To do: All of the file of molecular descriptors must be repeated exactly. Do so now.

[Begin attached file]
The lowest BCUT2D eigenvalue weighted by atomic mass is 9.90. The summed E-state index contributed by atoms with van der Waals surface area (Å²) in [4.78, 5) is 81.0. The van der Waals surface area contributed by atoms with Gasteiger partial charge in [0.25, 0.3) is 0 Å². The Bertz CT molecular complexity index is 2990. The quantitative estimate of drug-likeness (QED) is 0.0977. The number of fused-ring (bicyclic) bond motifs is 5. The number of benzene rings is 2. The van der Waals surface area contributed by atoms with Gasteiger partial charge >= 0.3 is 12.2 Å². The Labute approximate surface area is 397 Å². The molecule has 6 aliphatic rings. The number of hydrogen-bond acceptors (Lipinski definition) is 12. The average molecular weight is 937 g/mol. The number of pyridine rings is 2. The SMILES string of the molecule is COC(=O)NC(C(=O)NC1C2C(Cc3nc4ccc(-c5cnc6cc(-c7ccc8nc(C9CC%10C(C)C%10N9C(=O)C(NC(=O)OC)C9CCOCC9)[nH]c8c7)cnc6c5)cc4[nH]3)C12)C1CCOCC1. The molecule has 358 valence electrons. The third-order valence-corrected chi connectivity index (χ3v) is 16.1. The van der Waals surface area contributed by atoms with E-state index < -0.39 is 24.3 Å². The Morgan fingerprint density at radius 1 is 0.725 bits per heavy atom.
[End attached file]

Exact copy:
The lowest BCUT2D eigenvalue weighted by atomic mass is 9.90. The summed E-state index contributed by atoms with van der Waals surface area (Å²) in [4.78, 5) is 81.0. The van der Waals surface area contributed by atoms with Gasteiger partial charge in [0.25, 0.3) is 0 Å². The Bertz CT molecular complexity index is 2990. The quantitative estimate of drug-likeness (QED) is 0.0977. The number of fused-ring (bicyclic) bond motifs is 5. The number of benzene rings is 2. The van der Waals surface area contributed by atoms with Gasteiger partial charge >= 0.3 is 12.2 Å². The Labute approximate surface area is 397 Å². The molecule has 6 aliphatic rings. The number of hydrogen-bond acceptors (Lipinski definition) is 12. The average molecular weight is 937 g/mol. The number of pyridine rings is 2. The SMILES string of the molecule is COC(=O)NC(C(=O)NC1C2C(Cc3nc4ccc(-c5cnc6cc(-c7ccc8nc(C9CC%10C(C)C%10N9C(=O)C(NC(=O)OC)C9CCOCC9)[nH]c8c7)cnc6c5)cc4[nH]3)C12)C1CCOCC1. The molecule has 358 valence electrons. The third-order valence-corrected chi connectivity index (χ3v) is 16.1. The van der Waals surface area contributed by atoms with E-state index < -0.39 is 24.3 Å². The Morgan fingerprint density at radius 1 is 0.725 bits per heavy atom.